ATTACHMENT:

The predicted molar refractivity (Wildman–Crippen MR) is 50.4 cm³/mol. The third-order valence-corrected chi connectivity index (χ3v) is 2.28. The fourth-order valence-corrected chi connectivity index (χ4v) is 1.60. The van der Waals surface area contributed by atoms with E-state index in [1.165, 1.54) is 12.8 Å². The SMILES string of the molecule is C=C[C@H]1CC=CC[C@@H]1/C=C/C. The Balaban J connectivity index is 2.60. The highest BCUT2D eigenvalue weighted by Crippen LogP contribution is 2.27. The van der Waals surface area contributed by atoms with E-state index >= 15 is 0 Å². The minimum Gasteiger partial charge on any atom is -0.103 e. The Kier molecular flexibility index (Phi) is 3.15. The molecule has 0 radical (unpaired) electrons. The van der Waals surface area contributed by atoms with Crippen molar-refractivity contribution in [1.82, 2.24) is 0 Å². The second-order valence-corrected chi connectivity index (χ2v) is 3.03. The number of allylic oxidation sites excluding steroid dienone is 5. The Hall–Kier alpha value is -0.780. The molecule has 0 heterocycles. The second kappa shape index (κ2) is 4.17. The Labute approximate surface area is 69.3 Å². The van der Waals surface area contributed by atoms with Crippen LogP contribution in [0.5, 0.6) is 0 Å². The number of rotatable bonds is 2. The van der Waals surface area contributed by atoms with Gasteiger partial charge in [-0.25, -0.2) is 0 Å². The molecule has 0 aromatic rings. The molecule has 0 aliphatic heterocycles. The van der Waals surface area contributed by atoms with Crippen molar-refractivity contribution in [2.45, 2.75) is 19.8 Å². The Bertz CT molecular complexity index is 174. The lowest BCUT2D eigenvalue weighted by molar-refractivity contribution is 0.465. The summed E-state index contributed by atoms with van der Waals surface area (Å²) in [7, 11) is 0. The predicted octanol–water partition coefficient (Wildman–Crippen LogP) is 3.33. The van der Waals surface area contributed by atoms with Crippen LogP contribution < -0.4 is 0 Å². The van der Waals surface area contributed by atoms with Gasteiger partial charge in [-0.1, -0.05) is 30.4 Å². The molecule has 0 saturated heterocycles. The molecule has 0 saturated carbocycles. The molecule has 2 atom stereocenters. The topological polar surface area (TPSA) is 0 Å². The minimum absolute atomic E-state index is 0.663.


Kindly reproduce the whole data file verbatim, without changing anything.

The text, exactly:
The predicted molar refractivity (Wildman–Crippen MR) is 50.4 cm³/mol. The third-order valence-corrected chi connectivity index (χ3v) is 2.28. The fourth-order valence-corrected chi connectivity index (χ4v) is 1.60. The van der Waals surface area contributed by atoms with E-state index in [1.165, 1.54) is 12.8 Å². The SMILES string of the molecule is C=C[C@H]1CC=CC[C@@H]1/C=C/C. The Balaban J connectivity index is 2.60. The highest BCUT2D eigenvalue weighted by Crippen LogP contribution is 2.27. The van der Waals surface area contributed by atoms with E-state index >= 15 is 0 Å². The minimum Gasteiger partial charge on any atom is -0.103 e. The Kier molecular flexibility index (Phi) is 3.15. The molecule has 0 radical (unpaired) electrons. The van der Waals surface area contributed by atoms with Crippen molar-refractivity contribution in [1.82, 2.24) is 0 Å². The second-order valence-corrected chi connectivity index (χ2v) is 3.03. The number of allylic oxidation sites excluding steroid dienone is 5. The Hall–Kier alpha value is -0.780. The molecule has 0 heterocycles. The second kappa shape index (κ2) is 4.17. The Labute approximate surface area is 69.3 Å². The van der Waals surface area contributed by atoms with Crippen LogP contribution in [0.5, 0.6) is 0 Å². The number of rotatable bonds is 2. The van der Waals surface area contributed by atoms with Gasteiger partial charge in [-0.25, -0.2) is 0 Å². The molecule has 0 aromatic rings. The molecule has 0 aliphatic heterocycles. The van der Waals surface area contributed by atoms with Crippen molar-refractivity contribution in [2.45, 2.75) is 19.8 Å². The Bertz CT molecular complexity index is 174. The lowest BCUT2D eigenvalue weighted by molar-refractivity contribution is 0.465. The summed E-state index contributed by atoms with van der Waals surface area (Å²) in [7, 11) is 0. The predicted octanol–water partition coefficient (Wildman–Crippen LogP) is 3.33. The van der Waals surface area contributed by atoms with Crippen LogP contribution < -0.4 is 0 Å². The van der Waals surface area contributed by atoms with Gasteiger partial charge in [-0.1, -0.05) is 30.4 Å². The molecule has 0 saturated heterocycles. The molecule has 0 saturated carbocycles. The molecule has 2 atom stereocenters. The topological polar surface area (TPSA) is 0 Å². The minimum absolute atomic E-state index is 0.663.